HYDRATION - Part 1 of 3


To see how much WEIGHT you lost? NO! To see how much FAT you lost? NO! To see how much SWEAT you lost? BINGO! (Read guidelines below)

Optimal performance is dependent upon more than just training. It’s about an expertly designed nutrition plan, rest, and adequate hydration, all of which work together to help the body run most effectively. Hydration, in particular, can be overlooked and undervalued by athletes/exercisers as part of good training program. When this happens, you risk becoming dehydrated. This dehydration can lead to injuries, heat illness and even hyponatremia (an excessive loss of sodium and imbalance of electrolytes). Dehydration can also make exercise seem more difficult, because of the increased strain on the body.

Try to implement a hydration protocol to best support your training efforts. Consider exercise intensity and duration, breaks and sweat rates as well as these recommendations from ACE on how to maintain optimal hydration:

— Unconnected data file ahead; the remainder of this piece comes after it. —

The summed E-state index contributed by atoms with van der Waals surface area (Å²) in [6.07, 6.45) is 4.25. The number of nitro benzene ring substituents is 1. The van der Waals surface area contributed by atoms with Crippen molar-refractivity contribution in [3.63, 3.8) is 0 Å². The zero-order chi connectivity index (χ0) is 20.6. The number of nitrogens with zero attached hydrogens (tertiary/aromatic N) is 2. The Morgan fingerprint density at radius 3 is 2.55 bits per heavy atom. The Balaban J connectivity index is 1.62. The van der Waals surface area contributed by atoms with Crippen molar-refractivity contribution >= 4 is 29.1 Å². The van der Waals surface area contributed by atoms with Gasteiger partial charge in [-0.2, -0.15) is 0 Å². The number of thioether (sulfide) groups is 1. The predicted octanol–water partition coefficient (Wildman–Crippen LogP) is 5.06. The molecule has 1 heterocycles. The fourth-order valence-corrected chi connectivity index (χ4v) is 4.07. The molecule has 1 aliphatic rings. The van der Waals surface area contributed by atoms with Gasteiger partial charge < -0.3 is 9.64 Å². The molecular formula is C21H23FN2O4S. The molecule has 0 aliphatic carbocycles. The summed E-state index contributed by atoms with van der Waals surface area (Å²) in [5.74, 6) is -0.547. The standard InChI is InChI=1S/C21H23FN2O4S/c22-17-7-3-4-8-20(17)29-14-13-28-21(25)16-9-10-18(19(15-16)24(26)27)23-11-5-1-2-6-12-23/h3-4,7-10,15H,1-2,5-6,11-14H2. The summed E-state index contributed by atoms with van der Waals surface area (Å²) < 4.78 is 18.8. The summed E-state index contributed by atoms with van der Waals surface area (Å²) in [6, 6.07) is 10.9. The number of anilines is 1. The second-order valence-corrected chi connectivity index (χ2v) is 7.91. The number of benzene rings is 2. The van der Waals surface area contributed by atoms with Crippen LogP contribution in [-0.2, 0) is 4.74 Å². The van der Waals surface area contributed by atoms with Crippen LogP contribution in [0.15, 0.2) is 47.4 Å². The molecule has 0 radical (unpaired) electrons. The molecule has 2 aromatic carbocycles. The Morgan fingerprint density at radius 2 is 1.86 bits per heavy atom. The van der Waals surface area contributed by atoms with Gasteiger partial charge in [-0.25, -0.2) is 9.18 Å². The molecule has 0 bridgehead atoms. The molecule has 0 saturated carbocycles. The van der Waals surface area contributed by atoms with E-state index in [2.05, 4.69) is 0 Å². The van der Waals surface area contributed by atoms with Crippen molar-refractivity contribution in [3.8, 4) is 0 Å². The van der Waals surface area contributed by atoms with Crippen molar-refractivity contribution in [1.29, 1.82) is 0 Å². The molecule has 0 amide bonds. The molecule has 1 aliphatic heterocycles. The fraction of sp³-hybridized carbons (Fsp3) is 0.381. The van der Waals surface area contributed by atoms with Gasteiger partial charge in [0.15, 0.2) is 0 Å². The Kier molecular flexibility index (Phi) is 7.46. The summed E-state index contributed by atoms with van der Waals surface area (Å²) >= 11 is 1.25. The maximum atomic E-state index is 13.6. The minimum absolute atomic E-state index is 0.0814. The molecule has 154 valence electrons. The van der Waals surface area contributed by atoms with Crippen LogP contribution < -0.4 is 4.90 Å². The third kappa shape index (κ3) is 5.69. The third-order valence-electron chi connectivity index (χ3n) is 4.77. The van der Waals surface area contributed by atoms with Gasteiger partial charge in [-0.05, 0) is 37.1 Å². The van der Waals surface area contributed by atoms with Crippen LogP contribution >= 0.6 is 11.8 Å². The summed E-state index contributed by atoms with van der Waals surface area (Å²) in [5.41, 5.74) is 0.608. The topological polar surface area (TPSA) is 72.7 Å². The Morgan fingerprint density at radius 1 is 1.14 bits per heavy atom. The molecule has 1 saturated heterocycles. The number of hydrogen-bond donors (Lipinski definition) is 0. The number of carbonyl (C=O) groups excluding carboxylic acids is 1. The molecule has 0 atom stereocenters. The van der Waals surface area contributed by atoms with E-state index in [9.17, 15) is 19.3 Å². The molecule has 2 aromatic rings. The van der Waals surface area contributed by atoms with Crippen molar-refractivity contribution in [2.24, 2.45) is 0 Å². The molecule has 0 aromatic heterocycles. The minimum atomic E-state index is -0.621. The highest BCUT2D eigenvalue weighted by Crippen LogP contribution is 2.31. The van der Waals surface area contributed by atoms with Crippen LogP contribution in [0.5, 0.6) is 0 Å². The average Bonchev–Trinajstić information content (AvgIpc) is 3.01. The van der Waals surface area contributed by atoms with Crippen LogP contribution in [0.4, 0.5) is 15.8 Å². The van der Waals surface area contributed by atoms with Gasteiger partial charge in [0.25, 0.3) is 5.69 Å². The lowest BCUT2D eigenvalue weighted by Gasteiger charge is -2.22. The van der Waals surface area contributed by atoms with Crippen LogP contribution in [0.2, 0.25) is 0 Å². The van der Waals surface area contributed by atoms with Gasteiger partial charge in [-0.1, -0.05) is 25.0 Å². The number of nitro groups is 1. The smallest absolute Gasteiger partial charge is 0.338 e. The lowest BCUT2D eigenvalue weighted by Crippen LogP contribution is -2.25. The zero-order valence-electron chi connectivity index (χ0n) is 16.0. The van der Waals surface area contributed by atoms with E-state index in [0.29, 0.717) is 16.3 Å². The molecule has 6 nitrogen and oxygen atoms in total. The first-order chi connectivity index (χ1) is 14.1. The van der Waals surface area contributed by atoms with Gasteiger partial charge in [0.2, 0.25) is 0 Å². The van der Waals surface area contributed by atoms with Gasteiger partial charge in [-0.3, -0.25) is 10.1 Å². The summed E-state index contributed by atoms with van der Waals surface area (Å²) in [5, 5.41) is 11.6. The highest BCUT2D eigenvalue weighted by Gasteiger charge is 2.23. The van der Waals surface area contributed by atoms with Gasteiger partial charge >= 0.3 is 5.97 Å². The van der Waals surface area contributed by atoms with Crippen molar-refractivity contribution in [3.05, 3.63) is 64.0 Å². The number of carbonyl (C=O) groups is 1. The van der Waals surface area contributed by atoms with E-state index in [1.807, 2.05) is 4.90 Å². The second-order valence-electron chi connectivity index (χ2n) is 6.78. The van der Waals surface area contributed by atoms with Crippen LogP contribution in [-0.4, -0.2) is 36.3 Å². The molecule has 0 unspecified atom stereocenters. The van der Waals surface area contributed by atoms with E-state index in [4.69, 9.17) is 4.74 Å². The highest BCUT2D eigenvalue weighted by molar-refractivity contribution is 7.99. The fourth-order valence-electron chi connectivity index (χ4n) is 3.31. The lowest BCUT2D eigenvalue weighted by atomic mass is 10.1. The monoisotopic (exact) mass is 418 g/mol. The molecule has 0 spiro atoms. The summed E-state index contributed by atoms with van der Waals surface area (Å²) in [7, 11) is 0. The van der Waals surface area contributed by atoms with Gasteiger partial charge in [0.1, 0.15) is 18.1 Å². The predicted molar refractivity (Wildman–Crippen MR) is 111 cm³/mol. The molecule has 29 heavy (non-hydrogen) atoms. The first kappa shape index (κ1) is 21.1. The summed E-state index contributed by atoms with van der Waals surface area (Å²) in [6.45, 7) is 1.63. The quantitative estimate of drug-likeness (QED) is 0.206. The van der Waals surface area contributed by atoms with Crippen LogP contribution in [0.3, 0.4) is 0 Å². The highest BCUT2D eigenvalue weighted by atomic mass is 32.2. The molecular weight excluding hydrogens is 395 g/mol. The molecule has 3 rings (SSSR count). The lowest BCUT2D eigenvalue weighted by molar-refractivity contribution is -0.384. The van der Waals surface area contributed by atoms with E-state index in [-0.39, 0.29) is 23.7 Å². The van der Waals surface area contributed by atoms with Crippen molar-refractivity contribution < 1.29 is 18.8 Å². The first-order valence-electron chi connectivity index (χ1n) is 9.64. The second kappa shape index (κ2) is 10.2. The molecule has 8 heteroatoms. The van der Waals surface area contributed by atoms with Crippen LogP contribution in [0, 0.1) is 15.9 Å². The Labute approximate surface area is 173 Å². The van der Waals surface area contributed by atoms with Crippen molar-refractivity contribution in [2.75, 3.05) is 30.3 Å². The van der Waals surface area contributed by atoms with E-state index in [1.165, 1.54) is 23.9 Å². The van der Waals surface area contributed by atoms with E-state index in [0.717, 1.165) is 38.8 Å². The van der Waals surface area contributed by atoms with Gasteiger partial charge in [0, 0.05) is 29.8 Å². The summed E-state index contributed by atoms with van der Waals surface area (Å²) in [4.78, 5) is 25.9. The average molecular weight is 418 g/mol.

• Pre-workout

    Drink 17 to 20 fl. oz. of water two to three hours before exercise. Drink 8 oz. of fluid 20 to 30 minutes before exercise.

  • During a workout

    Drink 7 to 10 oz. of fluid every 10 to 20 minutes during exercise.

  • Post-workout

    Drink an additional 8 oz. of fluid 30 minutes after exercise.

    Drink an additional 16 to 24 oz. of fluid for every pound of body weight lost during your workout. THAT’S WHY YOU WEIGH YOURSELF (before and) AFTER A WORKOUT!

    Source: National Strength & Conditioning Association (NSCA) & the American Council on Exercise (ACE)


Lat Pull down exercise

Most people perform the lat pull down incorrectly. Sit with pad under your thighs; lean back between 5-40 degrees & HOLD THAT POSITION throughout the exercise. Use a controlled movement bringing the bar down to the upper chest and a controlled movement back up; not too fast. Most exercisers use too much momentum (i.e., go too fast) when performing the lat pull down. DO NOT ROCK back & forth with your torso. DO NOT PULL DOWN BAR BEHIND THE NECK because: 1. you do not work the back muscles any better behind the neck, and, 2. there is POTENTIAL RISK OF INJURY/IMPINGMENT to the shoulder (rotator cuff) and the cervical spine.

Ralph Santarsiero